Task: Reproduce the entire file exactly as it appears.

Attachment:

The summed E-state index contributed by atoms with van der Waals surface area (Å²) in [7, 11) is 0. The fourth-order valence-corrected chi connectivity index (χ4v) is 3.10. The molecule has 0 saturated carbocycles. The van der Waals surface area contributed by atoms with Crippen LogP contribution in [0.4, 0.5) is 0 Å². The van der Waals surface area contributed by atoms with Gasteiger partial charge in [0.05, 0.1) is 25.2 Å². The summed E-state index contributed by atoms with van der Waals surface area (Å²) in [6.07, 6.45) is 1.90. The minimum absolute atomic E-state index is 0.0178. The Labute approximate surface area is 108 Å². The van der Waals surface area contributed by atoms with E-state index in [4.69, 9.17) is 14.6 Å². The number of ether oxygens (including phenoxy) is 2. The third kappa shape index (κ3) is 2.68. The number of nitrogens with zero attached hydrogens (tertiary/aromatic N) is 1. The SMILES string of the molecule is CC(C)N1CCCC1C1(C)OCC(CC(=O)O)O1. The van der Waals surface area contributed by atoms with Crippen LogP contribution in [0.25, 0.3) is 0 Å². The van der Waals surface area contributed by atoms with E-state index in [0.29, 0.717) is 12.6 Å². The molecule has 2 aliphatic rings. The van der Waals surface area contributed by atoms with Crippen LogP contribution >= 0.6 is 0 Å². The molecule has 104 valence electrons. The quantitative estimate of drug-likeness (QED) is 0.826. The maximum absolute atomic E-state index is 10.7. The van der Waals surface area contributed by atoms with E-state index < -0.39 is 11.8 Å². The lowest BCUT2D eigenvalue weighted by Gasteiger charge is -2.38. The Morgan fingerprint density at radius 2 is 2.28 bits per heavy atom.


The summed E-state index contributed by atoms with van der Waals surface area (Å²) in [7, 11) is 0. The fourth-order valence-corrected chi connectivity index (χ4v) is 3.10. The molecule has 0 saturated carbocycles. The van der Waals surface area contributed by atoms with Crippen LogP contribution in [0.4, 0.5) is 0 Å². The van der Waals surface area contributed by atoms with Gasteiger partial charge in [0.05, 0.1) is 25.2 Å². The summed E-state index contributed by atoms with van der Waals surface area (Å²) in [6.07, 6.45) is 1.90. The minimum absolute atomic E-state index is 0.0178. The Labute approximate surface area is 108 Å². The van der Waals surface area contributed by atoms with E-state index in [4.69, 9.17) is 14.6 Å². The number of ether oxygens (including phenoxy) is 2. The third kappa shape index (κ3) is 2.68. The number of nitrogens with zero attached hydrogens (tertiary/aromatic N) is 1. The SMILES string of the molecule is CC(C)N1CCCC1C1(C)OCC(CC(=O)O)O1. The van der Waals surface area contributed by atoms with Crippen LogP contribution in [0.25, 0.3) is 0 Å². The van der Waals surface area contributed by atoms with E-state index in [0.29, 0.717) is 12.6 Å². The molecule has 2 aliphatic rings. The van der Waals surface area contributed by atoms with Crippen LogP contribution >= 0.6 is 0 Å². The molecule has 104 valence electrons. The quantitative estimate of drug-likeness (QED) is 0.826. The maximum absolute atomic E-state index is 10.7. The van der Waals surface area contributed by atoms with E-state index < -0.39 is 11.8 Å². The lowest BCUT2D eigenvalue weighted by Gasteiger charge is -2.38. The Morgan fingerprint density at radius 2 is 2.28 bits per heavy atom.